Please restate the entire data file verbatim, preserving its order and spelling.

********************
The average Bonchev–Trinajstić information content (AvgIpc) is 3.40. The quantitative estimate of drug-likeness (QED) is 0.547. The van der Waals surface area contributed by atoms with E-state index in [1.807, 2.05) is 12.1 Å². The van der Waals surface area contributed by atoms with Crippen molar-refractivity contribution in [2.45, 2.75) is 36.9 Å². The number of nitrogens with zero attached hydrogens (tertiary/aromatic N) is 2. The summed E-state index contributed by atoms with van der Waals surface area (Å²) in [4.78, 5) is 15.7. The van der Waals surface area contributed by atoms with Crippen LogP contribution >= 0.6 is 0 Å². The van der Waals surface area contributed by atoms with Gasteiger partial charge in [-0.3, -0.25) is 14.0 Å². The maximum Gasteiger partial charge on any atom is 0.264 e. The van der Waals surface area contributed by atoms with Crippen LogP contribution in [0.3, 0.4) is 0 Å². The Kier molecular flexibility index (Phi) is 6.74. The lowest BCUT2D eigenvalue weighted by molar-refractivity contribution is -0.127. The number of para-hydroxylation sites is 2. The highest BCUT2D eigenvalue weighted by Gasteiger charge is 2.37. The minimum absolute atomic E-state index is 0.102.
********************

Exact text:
The average Bonchev–Trinajstić information content (AvgIpc) is 3.40. The quantitative estimate of drug-likeness (QED) is 0.547. The van der Waals surface area contributed by atoms with E-state index in [1.807, 2.05) is 12.1 Å². The van der Waals surface area contributed by atoms with Crippen molar-refractivity contribution in [2.45, 2.75) is 36.9 Å². The number of nitrogens with zero attached hydrogens (tertiary/aromatic N) is 2. The summed E-state index contributed by atoms with van der Waals surface area (Å²) in [4.78, 5) is 15.7. The van der Waals surface area contributed by atoms with Crippen LogP contribution >= 0.6 is 0 Å². The van der Waals surface area contributed by atoms with Gasteiger partial charge in [-0.3, -0.25) is 14.0 Å². The maximum Gasteiger partial charge on any atom is 0.264 e. The van der Waals surface area contributed by atoms with Crippen LogP contribution in [0.3, 0.4) is 0 Å². The Kier molecular flexibility index (Phi) is 6.74. The lowest BCUT2D eigenvalue weighted by molar-refractivity contribution is -0.127. The number of para-hydroxylation sites is 2. The highest BCUT2D eigenvalue weighted by Gasteiger charge is 2.37. The minimum absolute atomic E-state index is 0.102.